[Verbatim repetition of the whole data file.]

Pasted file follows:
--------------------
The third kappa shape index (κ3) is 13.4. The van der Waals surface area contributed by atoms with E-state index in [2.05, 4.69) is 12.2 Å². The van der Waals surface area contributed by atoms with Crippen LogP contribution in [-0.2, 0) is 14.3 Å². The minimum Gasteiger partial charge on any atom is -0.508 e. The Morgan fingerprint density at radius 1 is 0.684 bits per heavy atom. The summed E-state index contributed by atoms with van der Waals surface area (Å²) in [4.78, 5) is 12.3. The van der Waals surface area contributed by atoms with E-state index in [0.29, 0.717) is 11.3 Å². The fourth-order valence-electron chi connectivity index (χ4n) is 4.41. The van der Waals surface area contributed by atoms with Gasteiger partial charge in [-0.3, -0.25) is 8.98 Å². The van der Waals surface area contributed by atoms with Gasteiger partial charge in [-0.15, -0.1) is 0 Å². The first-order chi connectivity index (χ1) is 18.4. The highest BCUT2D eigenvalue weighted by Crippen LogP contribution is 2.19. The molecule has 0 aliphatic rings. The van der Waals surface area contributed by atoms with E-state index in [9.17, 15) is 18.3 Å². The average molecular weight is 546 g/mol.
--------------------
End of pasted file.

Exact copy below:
The third kappa shape index (κ3) is 13.4. The van der Waals surface area contributed by atoms with E-state index in [2.05, 4.69) is 12.2 Å². The van der Waals surface area contributed by atoms with Crippen LogP contribution in [-0.2, 0) is 14.3 Å². The minimum Gasteiger partial charge on any atom is -0.508 e. The Morgan fingerprint density at radius 1 is 0.684 bits per heavy atom. The summed E-state index contributed by atoms with van der Waals surface area (Å²) in [4.78, 5) is 12.3. The van der Waals surface area contributed by atoms with E-state index in [0.29, 0.717) is 11.3 Å². The fourth-order valence-electron chi connectivity index (χ4n) is 4.41. The van der Waals surface area contributed by atoms with Gasteiger partial charge in [-0.3, -0.25) is 8.98 Å². The van der Waals surface area contributed by atoms with Gasteiger partial charge in [-0.15, -0.1) is 0 Å². The first-order chi connectivity index (χ1) is 18.4. The highest BCUT2D eigenvalue weighted by Crippen LogP contribution is 2.19. The molecule has 0 aliphatic rings. The van der Waals surface area contributed by atoms with E-state index in [9.17, 15) is 18.3 Å². The average molecular weight is 546 g/mol.